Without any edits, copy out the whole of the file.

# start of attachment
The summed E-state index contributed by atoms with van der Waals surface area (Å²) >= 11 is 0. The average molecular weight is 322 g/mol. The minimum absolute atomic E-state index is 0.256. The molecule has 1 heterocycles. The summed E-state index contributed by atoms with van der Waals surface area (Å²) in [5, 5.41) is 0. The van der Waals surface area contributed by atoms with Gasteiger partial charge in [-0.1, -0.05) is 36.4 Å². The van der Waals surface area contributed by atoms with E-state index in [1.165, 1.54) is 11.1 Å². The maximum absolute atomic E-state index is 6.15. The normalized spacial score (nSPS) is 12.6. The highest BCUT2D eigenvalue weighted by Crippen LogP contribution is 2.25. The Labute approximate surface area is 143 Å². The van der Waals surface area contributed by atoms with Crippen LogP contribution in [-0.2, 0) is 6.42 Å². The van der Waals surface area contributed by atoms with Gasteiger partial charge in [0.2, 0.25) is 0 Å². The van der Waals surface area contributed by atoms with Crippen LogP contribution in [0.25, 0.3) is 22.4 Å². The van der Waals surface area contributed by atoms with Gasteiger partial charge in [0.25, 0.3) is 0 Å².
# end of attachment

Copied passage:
The summed E-state index contributed by atoms with van der Waals surface area (Å²) >= 11 is 0. The average molecular weight is 322 g/mol. The minimum absolute atomic E-state index is 0.256. The molecule has 1 heterocycles. The summed E-state index contributed by atoms with van der Waals surface area (Å²) in [5, 5.41) is 0. The van der Waals surface area contributed by atoms with Gasteiger partial charge in [-0.1, -0.05) is 36.4 Å². The van der Waals surface area contributed by atoms with E-state index in [1.165, 1.54) is 11.1 Å². The maximum absolute atomic E-state index is 6.15. The normalized spacial score (nSPS) is 12.6. The highest BCUT2D eigenvalue weighted by Crippen LogP contribution is 2.25. The Labute approximate surface area is 143 Å². The van der Waals surface area contributed by atoms with Crippen LogP contribution in [-0.2, 0) is 6.42 Å². The van der Waals surface area contributed by atoms with Gasteiger partial charge in [0.2, 0.25) is 0 Å². The van der Waals surface area contributed by atoms with Crippen LogP contribution in [0.25, 0.3) is 22.4 Å². The van der Waals surface area contributed by atoms with Gasteiger partial charge in [0.25, 0.3) is 0 Å².